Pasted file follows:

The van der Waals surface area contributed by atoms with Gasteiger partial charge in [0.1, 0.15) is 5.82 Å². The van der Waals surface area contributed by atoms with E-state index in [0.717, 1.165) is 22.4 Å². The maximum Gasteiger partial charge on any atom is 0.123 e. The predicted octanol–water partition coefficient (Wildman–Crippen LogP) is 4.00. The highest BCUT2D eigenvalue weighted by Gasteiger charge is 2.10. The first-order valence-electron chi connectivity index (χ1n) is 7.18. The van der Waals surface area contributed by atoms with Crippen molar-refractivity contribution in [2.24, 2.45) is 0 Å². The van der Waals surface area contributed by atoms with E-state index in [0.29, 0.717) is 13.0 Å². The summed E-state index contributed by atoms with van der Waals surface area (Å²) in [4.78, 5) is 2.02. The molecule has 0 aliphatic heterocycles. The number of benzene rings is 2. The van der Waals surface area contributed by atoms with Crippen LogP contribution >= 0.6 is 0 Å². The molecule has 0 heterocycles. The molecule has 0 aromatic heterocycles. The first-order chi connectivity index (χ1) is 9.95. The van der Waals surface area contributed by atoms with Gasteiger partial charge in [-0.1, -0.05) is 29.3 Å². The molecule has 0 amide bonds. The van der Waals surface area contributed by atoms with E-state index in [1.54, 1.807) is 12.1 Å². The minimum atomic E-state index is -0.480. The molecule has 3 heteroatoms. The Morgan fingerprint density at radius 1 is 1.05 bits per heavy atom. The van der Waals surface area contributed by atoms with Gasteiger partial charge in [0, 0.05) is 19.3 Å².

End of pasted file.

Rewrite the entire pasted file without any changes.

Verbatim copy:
The van der Waals surface area contributed by atoms with Gasteiger partial charge in [0.1, 0.15) is 5.82 Å². The van der Waals surface area contributed by atoms with E-state index in [0.717, 1.165) is 22.4 Å². The maximum Gasteiger partial charge on any atom is 0.123 e. The predicted octanol–water partition coefficient (Wildman–Crippen LogP) is 4.00. The highest BCUT2D eigenvalue weighted by Gasteiger charge is 2.10. The first-order valence-electron chi connectivity index (χ1n) is 7.18. The van der Waals surface area contributed by atoms with Crippen molar-refractivity contribution in [2.24, 2.45) is 0 Å². The van der Waals surface area contributed by atoms with E-state index in [0.29, 0.717) is 13.0 Å². The summed E-state index contributed by atoms with van der Waals surface area (Å²) in [4.78, 5) is 2.02. The molecule has 0 aliphatic heterocycles. The number of benzene rings is 2. The van der Waals surface area contributed by atoms with Crippen LogP contribution >= 0.6 is 0 Å². The molecule has 0 heterocycles. The molecule has 0 aromatic heterocycles. The first-order chi connectivity index (χ1) is 9.95. The van der Waals surface area contributed by atoms with Gasteiger partial charge in [-0.1, -0.05) is 29.3 Å². The molecule has 0 amide bonds. The van der Waals surface area contributed by atoms with E-state index in [1.54, 1.807) is 12.1 Å². The minimum atomic E-state index is -0.480. The molecule has 3 heteroatoms. The Morgan fingerprint density at radius 1 is 1.05 bits per heavy atom. The van der Waals surface area contributed by atoms with Gasteiger partial charge in [0, 0.05) is 19.3 Å².